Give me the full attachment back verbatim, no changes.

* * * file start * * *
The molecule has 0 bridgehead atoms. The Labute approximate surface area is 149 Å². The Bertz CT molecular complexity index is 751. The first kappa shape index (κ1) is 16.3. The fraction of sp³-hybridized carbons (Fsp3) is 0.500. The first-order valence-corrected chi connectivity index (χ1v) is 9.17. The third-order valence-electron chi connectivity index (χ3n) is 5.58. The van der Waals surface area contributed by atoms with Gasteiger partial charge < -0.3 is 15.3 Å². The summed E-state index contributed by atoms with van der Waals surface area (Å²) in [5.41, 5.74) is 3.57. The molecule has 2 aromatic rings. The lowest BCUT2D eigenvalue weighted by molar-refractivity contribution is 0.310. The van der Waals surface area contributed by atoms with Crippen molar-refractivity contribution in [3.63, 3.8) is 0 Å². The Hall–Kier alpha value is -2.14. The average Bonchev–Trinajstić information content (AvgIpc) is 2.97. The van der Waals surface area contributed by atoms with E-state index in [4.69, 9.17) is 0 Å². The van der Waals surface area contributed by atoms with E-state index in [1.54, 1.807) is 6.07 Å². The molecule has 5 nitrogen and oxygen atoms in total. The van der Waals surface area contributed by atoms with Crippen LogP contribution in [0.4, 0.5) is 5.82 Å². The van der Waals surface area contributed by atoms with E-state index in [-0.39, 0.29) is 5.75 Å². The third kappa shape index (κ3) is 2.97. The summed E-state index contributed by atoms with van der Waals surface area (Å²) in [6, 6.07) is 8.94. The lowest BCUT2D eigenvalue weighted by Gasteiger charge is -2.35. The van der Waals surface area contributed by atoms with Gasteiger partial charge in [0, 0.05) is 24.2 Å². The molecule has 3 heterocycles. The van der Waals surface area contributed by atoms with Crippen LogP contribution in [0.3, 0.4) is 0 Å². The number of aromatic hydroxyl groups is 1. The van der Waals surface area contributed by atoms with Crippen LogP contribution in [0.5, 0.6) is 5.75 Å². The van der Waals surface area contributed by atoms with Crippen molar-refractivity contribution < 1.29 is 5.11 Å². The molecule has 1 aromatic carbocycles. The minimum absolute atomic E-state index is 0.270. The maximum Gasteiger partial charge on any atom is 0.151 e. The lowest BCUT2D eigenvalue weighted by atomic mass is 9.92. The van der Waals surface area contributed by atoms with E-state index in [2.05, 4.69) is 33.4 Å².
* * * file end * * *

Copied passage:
The molecule has 0 bridgehead atoms. The Labute approximate surface area is 149 Å². The Bertz CT molecular complexity index is 751. The first kappa shape index (κ1) is 16.3. The fraction of sp³-hybridized carbons (Fsp3) is 0.500. The first-order valence-corrected chi connectivity index (χ1v) is 9.17. The third-order valence-electron chi connectivity index (χ3n) is 5.58. The van der Waals surface area contributed by atoms with Gasteiger partial charge < -0.3 is 15.3 Å². The summed E-state index contributed by atoms with van der Waals surface area (Å²) in [5.41, 5.74) is 3.57. The molecule has 2 aromatic rings. The lowest BCUT2D eigenvalue weighted by molar-refractivity contribution is 0.310. The van der Waals surface area contributed by atoms with Crippen molar-refractivity contribution in [3.63, 3.8) is 0 Å². The Hall–Kier alpha value is -2.14. The average Bonchev–Trinajstić information content (AvgIpc) is 2.97. The van der Waals surface area contributed by atoms with E-state index in [4.69, 9.17) is 0 Å². The van der Waals surface area contributed by atoms with E-state index in [1.54, 1.807) is 6.07 Å². The molecule has 5 nitrogen and oxygen atoms in total. The van der Waals surface area contributed by atoms with Crippen LogP contribution in [0.4, 0.5) is 5.82 Å². The van der Waals surface area contributed by atoms with E-state index in [-0.39, 0.29) is 5.75 Å². The third kappa shape index (κ3) is 2.97. The summed E-state index contributed by atoms with van der Waals surface area (Å²) in [6, 6.07) is 8.94. The lowest BCUT2D eigenvalue weighted by Gasteiger charge is -2.35. The van der Waals surface area contributed by atoms with Gasteiger partial charge in [0, 0.05) is 24.2 Å². The molecule has 3 heterocycles. The van der Waals surface area contributed by atoms with Crippen LogP contribution in [0.3, 0.4) is 0 Å². The number of aromatic hydroxyl groups is 1. The van der Waals surface area contributed by atoms with Crippen LogP contribution in [0.5, 0.6) is 5.75 Å². The van der Waals surface area contributed by atoms with Crippen molar-refractivity contribution < 1.29 is 5.11 Å². The molecule has 1 aromatic carbocycles. The minimum absolute atomic E-state index is 0.270. The maximum Gasteiger partial charge on any atom is 0.151 e. The lowest BCUT2D eigenvalue weighted by atomic mass is 9.92. The van der Waals surface area contributed by atoms with E-state index in [2.05, 4.69) is 33.4 Å².